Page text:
No Is Not Enough
Despite Hilder’s ruling, Andruzzi had to convince a jury to believe a 6-year-old case that the victim had taken two years to report and that lacked physical evidence. In that trial, as in every other rape trial, Andruzzi wanted the jury to viscerally and emotionally understand the events. “I want them to feel it, see it and smell it. They have to understand what she was experiencing and what her options were at that moment.”
Andruzzi had Fobbs testify first, then Person, then Campbell. “I put my most compelling witness last. Jessica’s emotions were so raw at that point after the acquittal. It was really hard for her.”
Skordas, however, didn’t cross-examine the 404B witnesses. Andruzzi says it was “a shrewd move, giving the impression he did not find them important.”
Fobbs recalls, “Melissa and Jessica corroborated everything I said.” When the jury came back with a guilty verdict, she says she and the other victims “started bawling. Finally, someone listened.”
Campbell, who Andruzzi says is “the glue” that holds the other victims together, says she took comfort knowing that her trial had provided a blueprint for Andruzzi.
Prosecuting the Victim
In 2008, Marchet faced his third trial, for raping young widow Melissa Person.
Person recalls Marchet in black leather pants and a racing-car leather jacket trying to pick her up at Club Naked on July 1, 2004, where she had gone with girlfriends to dance. “I didn’t want to hurt his feelings,” she says. “I didn’t know how to let him down.”
She went to his apartment to watch a movie, in the hope that would be sufficient to placate him. Instead, he raped her twice, during which Person tried to push him off until she says she heard her dead husband’s voice telling her to “stay calm so you can get home to our kids.”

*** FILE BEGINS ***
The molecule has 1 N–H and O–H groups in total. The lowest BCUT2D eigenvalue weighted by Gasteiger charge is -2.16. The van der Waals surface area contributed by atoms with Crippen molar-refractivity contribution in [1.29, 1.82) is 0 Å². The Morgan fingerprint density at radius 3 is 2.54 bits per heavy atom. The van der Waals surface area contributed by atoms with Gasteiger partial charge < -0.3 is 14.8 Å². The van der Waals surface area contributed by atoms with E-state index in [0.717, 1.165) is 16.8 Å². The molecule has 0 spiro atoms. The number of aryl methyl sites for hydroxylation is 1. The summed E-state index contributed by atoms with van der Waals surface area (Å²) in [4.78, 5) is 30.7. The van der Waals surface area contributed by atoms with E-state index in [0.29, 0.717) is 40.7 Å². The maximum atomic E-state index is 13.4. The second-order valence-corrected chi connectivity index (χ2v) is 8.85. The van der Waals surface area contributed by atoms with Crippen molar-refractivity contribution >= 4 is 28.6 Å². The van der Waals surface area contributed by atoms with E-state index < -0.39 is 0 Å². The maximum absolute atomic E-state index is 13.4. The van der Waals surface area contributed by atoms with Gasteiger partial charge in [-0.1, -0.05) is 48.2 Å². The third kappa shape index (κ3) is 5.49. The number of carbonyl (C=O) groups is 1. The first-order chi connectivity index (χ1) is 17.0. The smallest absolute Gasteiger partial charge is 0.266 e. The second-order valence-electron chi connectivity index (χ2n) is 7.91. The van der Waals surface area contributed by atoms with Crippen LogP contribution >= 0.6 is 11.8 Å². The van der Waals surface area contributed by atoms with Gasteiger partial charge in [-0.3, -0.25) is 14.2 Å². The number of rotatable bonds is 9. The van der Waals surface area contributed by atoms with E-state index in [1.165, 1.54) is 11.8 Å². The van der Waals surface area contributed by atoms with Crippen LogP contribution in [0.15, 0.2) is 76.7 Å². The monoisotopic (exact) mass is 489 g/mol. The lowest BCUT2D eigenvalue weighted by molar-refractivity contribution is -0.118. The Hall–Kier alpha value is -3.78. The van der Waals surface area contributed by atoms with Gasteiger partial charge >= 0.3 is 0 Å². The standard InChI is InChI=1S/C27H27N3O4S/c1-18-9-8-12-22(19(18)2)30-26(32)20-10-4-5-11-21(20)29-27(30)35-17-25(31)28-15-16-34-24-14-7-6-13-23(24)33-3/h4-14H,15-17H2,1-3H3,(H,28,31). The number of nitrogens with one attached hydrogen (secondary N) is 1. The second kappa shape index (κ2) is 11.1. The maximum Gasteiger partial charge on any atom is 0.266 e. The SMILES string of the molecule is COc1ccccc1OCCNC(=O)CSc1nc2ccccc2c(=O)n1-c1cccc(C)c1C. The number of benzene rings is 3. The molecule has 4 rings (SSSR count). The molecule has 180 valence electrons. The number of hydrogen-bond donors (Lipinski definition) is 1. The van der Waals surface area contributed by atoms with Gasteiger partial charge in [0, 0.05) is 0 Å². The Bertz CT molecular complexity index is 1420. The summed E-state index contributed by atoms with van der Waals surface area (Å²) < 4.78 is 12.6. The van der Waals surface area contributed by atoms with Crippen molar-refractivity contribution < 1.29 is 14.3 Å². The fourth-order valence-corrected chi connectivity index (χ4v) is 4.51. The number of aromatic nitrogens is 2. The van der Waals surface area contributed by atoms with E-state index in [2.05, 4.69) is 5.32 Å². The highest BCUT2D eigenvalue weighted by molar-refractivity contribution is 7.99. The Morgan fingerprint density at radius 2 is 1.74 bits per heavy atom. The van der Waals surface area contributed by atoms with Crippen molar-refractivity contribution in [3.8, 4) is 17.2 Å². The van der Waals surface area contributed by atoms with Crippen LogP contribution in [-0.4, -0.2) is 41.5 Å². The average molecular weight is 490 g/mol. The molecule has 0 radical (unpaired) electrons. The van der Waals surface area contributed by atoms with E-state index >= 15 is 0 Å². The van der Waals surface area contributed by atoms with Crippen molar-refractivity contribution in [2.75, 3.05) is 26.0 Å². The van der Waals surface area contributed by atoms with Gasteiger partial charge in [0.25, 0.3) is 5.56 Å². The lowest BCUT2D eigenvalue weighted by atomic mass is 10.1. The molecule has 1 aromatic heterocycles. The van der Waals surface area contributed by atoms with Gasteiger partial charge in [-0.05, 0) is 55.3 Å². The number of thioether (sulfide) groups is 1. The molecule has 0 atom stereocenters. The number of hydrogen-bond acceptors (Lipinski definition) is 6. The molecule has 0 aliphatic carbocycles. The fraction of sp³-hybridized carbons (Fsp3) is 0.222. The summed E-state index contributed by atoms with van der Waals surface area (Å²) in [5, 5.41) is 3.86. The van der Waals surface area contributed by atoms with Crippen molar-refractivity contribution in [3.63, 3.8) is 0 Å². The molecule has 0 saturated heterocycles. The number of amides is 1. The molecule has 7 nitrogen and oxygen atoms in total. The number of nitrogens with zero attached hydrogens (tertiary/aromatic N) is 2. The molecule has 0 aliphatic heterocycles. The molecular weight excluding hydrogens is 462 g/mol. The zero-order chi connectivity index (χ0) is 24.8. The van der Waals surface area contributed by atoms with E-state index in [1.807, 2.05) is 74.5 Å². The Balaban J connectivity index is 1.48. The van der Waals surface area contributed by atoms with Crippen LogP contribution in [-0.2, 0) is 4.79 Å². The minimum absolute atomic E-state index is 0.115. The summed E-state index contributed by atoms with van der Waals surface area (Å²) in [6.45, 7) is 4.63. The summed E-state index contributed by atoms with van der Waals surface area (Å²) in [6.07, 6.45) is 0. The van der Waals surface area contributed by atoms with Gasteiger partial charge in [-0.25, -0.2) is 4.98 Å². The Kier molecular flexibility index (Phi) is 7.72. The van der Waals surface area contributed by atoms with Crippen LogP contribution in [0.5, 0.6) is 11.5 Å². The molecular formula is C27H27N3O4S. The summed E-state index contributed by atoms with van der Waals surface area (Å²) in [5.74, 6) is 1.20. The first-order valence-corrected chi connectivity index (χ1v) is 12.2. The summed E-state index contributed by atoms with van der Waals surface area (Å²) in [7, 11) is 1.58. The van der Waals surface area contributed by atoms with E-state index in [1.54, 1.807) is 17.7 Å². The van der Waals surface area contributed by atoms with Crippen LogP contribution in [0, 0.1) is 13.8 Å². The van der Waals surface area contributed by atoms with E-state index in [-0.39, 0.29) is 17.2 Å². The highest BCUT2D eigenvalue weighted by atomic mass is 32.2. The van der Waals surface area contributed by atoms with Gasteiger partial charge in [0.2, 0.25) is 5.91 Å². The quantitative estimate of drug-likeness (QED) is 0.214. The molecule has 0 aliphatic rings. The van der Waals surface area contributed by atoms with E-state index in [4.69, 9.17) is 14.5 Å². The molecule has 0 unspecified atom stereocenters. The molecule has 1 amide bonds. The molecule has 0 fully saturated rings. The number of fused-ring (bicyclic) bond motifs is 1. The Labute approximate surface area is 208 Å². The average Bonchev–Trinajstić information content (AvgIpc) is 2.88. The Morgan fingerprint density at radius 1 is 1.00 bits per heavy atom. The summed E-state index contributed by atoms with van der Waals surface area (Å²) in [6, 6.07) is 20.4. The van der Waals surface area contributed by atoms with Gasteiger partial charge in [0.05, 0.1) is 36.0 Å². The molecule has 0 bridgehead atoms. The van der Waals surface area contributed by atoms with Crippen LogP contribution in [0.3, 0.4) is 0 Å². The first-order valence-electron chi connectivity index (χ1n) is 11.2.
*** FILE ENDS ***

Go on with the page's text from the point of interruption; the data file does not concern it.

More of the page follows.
Person had a code-R examination at a Sandy hospital and reported the crime to the police. The district attorney’s office, however, declined to press charges. Three years went by, the first of which Person spent in her bedroom battling depression, abdicating the raising of her three young children to her nanny. Then, in 2008, Andruzzi called, wanting her to testify at Marchet’s trial for Fobbs’ rape.
During the trial, Marchet’s defense attorney Scott Wilson characterized all three women as consenting to sex, and then later feeling “scorned and used.” He questioned Person about her attire and her use of makeup prior to going to Club Naked, suggesting she was interested in finding a sexual partner. “Just the name of [the club] would give you some inference of what’s going on there.”
On rebuttal, Andruzzi said, “I have a sleeveless top on underneath my jacket today, lipstick, high heels; doesn’t mean I’m looking to get laid.”
The jury convicted Marchet of rape for a second time.